Batten College of Arts and Letters


M.A. Lifespan and Digital Communication

Publication Date

Spring 2020




“Eat well to grow up healthy” is the most memorable message that families transmitted to their children, but what happens with these words of wisdom when the kids have to face the world of school cafeterias? Do they have enough choices to follow these recommendations? Do they want to look for healthy food? These are some questions that can be answered through analyzing meals in school and the narrative related to it. Moreover, some strategies have been created to persuade kids to eat healthily. In the reviewed literature, a lot of sources and procedures are studied to improve choices that kids make and also the actions that school administrators apply to enhance the menus.

According to the CDS Centers of Disease Control and Prevention in its Division of Nutrition, Physical Activity, and Obesity, National Center for Chronic Disease Prevention and Health Promotion (2019) almost 1 of 5 children are obese, and they are more likely to have it in the adulthood. Less than 1 in 10 children eat the recommended daily amount of vegetables, and nearly 30 million Americans live in neighborhoods without easy access to affordable, nutritious food. Moreover, an estimated 73% of children 3-5 years old not yet in kindergarten are in a non-parental care arrangement every week.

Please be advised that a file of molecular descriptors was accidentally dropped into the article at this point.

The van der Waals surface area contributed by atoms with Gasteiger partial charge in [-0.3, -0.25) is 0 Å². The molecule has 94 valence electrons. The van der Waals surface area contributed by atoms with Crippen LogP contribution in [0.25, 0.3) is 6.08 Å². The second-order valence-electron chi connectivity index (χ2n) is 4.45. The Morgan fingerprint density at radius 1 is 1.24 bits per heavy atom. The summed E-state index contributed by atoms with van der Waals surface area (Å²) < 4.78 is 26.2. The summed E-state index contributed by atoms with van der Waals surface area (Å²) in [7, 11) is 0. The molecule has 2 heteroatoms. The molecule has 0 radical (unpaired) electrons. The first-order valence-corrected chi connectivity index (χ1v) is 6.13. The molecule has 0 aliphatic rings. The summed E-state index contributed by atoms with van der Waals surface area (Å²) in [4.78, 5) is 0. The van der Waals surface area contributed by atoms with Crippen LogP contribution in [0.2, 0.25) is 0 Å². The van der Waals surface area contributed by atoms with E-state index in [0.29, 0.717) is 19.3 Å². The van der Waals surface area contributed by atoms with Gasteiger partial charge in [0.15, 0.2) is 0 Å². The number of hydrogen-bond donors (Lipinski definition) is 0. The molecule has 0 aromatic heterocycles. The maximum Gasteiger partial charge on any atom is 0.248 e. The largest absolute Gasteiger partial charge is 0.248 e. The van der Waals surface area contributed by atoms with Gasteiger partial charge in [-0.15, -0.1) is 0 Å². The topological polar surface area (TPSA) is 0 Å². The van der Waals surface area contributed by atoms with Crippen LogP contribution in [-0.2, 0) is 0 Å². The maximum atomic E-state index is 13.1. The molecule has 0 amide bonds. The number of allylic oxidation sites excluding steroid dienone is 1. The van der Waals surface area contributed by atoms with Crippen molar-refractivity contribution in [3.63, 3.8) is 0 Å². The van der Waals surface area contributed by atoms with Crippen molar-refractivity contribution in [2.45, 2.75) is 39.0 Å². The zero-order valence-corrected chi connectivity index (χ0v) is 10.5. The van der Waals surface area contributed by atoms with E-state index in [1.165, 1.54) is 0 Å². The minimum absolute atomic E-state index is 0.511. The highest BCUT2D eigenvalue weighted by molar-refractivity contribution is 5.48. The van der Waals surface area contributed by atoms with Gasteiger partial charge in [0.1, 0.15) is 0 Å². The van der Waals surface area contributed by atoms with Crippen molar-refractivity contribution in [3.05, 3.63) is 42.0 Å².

This paper presents examples to improve this problem in our country, for example, it shows how the CDC is working with other local and national organizations to promote programs to apply healthy practices with the children, such as prevention programs in the early childcare system training them, funding, and giving technical assistance. In addition, different approaches to teach kids to eat healthily, such as competitions, pledges, and incentives. Moving to read books and finally learn about food in schools, and a lot of resources that we can follow as parents to push back on big brands and companies that are affecting the life of the kids.

Finally, my research shows that activism can be part of the solution, with an example of a chef who dedicates his life to teach and creates a program about how the knowledge about food can be incorporated in all the school environments through making it part of the learning skills that the kids get from school.


Healthy diet, Children, Schools, School cafeterias, CDC


Communication | Family, Life Course, and Society | Food Studies | Health and Physical Education



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Healthy Foods in Schools: Communicating With Children